National/State Register Listing Name:
PETERSON, PETER, HOUSE
National Register Listing Date: 1985-03-27
State Register Listing Date: 1989-01-01
National Register Multiple Property Name: Multiple Resources of Ephraim
Additional Information: Peter Peterson was one of Ephraim's leading merchants. Since 1882, this house has served as a parsonage of the Free Evangelical Lutheran Church. Born on a farm in Norway in 1821, Peterson emigrated to Canada in 1846 and two years later settled in the forests southeast of Green Bay where he helped form the community of New Denmark. While living there, Peterson met the Rev. Andreas Iverson, the Moravian leader of Ephraim, who stayed with Peterson during the difficult winter of 1855. Encouraged by Iverson, Peterson moved to Ephraim in the autumn of 1856, built a house, started a freight service, opened a store, and together with Aaslag Anderson, bought 150 acres of Ephraim's lakefront for the construction of the village's first pier. Despite this early business success, Peterson moved to Green Bay during the Civil War and relocated to Sturgeon Bay in 1870. But in 1871, Peterson returned to Ephraim "where he bought a piece of land...with a small house on it, built a store...and set up business" in the community. Soon after his return, Peterson built a second wharf, now demolished, in the southern part of the village where boats loaded local products like firewood, fence posts, telegraph posts, bark, and railroad ties. In addition, Peterson conducted an active wholesale business in both groceries and dry goods, selling items that ranged from hardware to farming implements, from prefabricated doors to medical supplies to grain. The house that Peterson built in 1874 served as both his house and a storehouse for the stock of his trade. Peterson's central role in the community was reflected in the civic positions he held. Peterson served variously as town chairman, justice of the peace, and notary public. During the 1870s and 1880s, Peterson was the leading force in the establishment of the Free Evangelical Lutheran Church. His money helped pay for the construction of a building and his influence helped steer the new congregation clear of any synodical affiliation. So closely was Peterson identified with the Lutheran church that Iverson, once a friend, eventually considered Peterson his chief rival. As a gift to the Lutheran congregation, upon his return to Norway in 1883, Peterson deeded his house for use as a parsonage. Since then, the house has served as a residence for the congregation's pastors and has been intimately tied to the history of the church. Peterson's autobiographical narrative, written in a fictionalized form as "A part of Per Hagen's Journay", was serialized in a Norwegian newspaper in 1901 and published in translation by the Norwegian-American Historical Association in 1984.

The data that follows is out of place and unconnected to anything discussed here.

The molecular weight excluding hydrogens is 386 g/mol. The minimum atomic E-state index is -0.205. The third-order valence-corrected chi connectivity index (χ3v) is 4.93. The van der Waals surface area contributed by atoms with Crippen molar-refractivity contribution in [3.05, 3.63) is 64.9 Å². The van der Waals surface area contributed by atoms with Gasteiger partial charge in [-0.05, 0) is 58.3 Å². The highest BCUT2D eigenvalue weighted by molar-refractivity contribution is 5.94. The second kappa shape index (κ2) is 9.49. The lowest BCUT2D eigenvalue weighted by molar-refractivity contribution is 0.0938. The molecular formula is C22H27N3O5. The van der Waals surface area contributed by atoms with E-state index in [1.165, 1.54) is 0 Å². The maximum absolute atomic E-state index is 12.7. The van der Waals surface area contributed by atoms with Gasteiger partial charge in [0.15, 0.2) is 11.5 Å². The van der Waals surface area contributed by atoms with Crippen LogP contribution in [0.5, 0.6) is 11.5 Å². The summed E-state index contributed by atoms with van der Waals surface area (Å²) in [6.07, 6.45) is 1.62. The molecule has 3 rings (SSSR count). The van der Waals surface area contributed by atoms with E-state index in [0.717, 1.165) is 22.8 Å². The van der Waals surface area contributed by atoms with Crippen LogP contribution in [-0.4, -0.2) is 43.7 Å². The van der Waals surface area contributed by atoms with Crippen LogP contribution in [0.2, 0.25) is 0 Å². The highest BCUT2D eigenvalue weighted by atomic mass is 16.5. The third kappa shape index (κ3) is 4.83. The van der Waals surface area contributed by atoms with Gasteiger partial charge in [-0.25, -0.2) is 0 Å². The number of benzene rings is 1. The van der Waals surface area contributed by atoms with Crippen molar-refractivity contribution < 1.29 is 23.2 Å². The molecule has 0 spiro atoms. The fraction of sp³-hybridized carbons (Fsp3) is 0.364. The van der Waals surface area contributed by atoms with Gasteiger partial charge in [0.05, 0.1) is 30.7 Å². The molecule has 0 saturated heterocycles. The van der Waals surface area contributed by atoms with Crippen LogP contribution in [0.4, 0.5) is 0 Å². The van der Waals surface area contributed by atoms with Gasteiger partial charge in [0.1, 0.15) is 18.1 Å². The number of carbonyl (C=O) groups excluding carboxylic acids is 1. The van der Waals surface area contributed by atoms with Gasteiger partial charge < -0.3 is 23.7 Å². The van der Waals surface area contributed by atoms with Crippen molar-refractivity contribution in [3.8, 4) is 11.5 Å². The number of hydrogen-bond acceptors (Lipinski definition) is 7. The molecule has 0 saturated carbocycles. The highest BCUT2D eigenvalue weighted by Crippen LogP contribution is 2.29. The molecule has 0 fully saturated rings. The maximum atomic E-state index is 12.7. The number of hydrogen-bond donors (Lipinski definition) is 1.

Bibliographic References: "75th Anniversary of Bethany Lutheran Church, Wisconsin, 1882-1957" pamphlet.
Kahlert, John, Pioneer Cemeteries (Baileys Harbor, WI, Meadow Lane Publishers, 1981).
Peterson, Peter, On Both Sides of the Ocean: A Part of Per Hagen's Journey. Translated with introduction and notes by Kate Stafford and Harold Naess. (Norwegian-American Historical Society: Northfield, MN, 1984), pp. 4, 17, 38-41, 47, 48-51, 59-64, and 68.